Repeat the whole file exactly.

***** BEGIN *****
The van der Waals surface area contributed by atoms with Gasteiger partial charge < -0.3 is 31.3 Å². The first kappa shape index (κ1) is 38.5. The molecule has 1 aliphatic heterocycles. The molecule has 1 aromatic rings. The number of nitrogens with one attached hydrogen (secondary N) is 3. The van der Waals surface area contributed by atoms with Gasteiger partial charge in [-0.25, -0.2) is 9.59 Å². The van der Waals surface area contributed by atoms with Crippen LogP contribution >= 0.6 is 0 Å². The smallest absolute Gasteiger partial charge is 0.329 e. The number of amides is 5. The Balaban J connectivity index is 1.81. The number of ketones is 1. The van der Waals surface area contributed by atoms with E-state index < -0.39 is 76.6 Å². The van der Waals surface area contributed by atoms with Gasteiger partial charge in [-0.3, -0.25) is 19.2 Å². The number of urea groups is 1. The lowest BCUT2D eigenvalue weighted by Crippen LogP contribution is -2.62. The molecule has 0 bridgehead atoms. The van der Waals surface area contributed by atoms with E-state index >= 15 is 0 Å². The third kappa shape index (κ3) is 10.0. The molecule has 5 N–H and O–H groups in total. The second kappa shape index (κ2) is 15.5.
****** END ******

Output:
The van der Waals surface area contributed by atoms with Gasteiger partial charge < -0.3 is 31.3 Å². The first kappa shape index (κ1) is 38.5. The molecule has 1 aliphatic heterocycles. The molecule has 1 aromatic rings. The number of nitrogens with one attached hydrogen (secondary N) is 3. The van der Waals surface area contributed by atoms with Gasteiger partial charge in [-0.25, -0.2) is 9.59 Å². The van der Waals surface area contributed by atoms with Crippen LogP contribution >= 0.6 is 0 Å². The smallest absolute Gasteiger partial charge is 0.329 e. The number of amides is 5. The Balaban J connectivity index is 1.81. The number of ketones is 1. The van der Waals surface area contributed by atoms with E-state index < -0.39 is 76.6 Å². The van der Waals surface area contributed by atoms with Gasteiger partial charge in [-0.3, -0.25) is 19.2 Å². The number of urea groups is 1. The lowest BCUT2D eigenvalue weighted by Crippen LogP contribution is -2.62. The molecule has 0 bridgehead atoms. The van der Waals surface area contributed by atoms with E-state index >= 15 is 0 Å². The third kappa shape index (κ3) is 10.0. The molecule has 5 N–H and O–H groups in total. The second kappa shape index (κ2) is 15.5.